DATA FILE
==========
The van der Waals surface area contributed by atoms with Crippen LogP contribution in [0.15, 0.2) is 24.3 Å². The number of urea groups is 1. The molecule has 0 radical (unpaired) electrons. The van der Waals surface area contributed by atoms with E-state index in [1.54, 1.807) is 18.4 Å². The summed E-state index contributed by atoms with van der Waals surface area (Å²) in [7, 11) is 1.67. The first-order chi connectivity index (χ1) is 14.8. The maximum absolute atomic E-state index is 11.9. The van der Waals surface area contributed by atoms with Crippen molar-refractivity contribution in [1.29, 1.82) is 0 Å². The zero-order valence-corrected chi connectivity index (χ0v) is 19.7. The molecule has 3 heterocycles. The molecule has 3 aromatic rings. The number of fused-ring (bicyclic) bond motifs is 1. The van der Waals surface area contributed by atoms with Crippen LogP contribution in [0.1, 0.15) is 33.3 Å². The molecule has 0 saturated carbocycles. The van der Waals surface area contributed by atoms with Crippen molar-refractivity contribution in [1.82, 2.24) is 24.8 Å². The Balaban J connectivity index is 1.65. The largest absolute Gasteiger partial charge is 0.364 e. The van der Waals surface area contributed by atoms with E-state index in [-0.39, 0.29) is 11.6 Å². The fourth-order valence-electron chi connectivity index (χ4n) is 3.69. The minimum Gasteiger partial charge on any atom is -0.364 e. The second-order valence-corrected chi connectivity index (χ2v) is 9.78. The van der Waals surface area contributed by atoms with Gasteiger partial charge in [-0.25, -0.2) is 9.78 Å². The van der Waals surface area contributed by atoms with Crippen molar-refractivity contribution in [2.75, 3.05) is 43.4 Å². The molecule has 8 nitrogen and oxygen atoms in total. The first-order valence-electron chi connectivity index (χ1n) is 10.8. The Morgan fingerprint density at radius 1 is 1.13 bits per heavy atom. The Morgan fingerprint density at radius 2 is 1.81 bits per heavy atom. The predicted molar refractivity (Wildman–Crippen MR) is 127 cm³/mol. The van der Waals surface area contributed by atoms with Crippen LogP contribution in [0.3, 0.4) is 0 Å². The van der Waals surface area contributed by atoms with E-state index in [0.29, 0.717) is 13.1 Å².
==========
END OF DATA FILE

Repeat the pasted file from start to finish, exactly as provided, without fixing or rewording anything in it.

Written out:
The van der Waals surface area contributed by atoms with Crippen LogP contribution in [0.15, 0.2) is 24.3 Å². The number of urea groups is 1. The molecule has 0 radical (unpaired) electrons. The van der Waals surface area contributed by atoms with E-state index in [1.54, 1.807) is 18.4 Å². The summed E-state index contributed by atoms with van der Waals surface area (Å²) in [7, 11) is 1.67. The first-order chi connectivity index (χ1) is 14.8. The maximum absolute atomic E-state index is 11.9. The van der Waals surface area contributed by atoms with Crippen molar-refractivity contribution in [1.29, 1.82) is 0 Å². The zero-order valence-corrected chi connectivity index (χ0v) is 19.7. The molecule has 3 heterocycles. The molecule has 3 aromatic rings. The number of fused-ring (bicyclic) bond motifs is 1. The van der Waals surface area contributed by atoms with Crippen LogP contribution in [0.1, 0.15) is 33.3 Å². The molecule has 0 saturated carbocycles. The van der Waals surface area contributed by atoms with Crippen molar-refractivity contribution in [1.82, 2.24) is 24.8 Å². The Balaban J connectivity index is 1.65. The largest absolute Gasteiger partial charge is 0.364 e. The van der Waals surface area contributed by atoms with E-state index in [-0.39, 0.29) is 11.6 Å². The fourth-order valence-electron chi connectivity index (χ4n) is 3.69. The minimum Gasteiger partial charge on any atom is -0.364 e. The second-order valence-corrected chi connectivity index (χ2v) is 9.78. The van der Waals surface area contributed by atoms with Gasteiger partial charge in [-0.25, -0.2) is 9.78 Å². The van der Waals surface area contributed by atoms with Crippen molar-refractivity contribution in [2.75, 3.05) is 43.4 Å². The molecule has 8 nitrogen and oxygen atoms in total. The first-order valence-electron chi connectivity index (χ1n) is 10.8. The Morgan fingerprint density at radius 1 is 1.13 bits per heavy atom. The Morgan fingerprint density at radius 2 is 1.81 bits per heavy atom. The predicted molar refractivity (Wildman–Crippen MR) is 127 cm³/mol. The van der Waals surface area contributed by atoms with Crippen LogP contribution in [0.3, 0.4) is 0 Å². The van der Waals surface area contributed by atoms with E-state index in [0.29, 0.717) is 13.1 Å².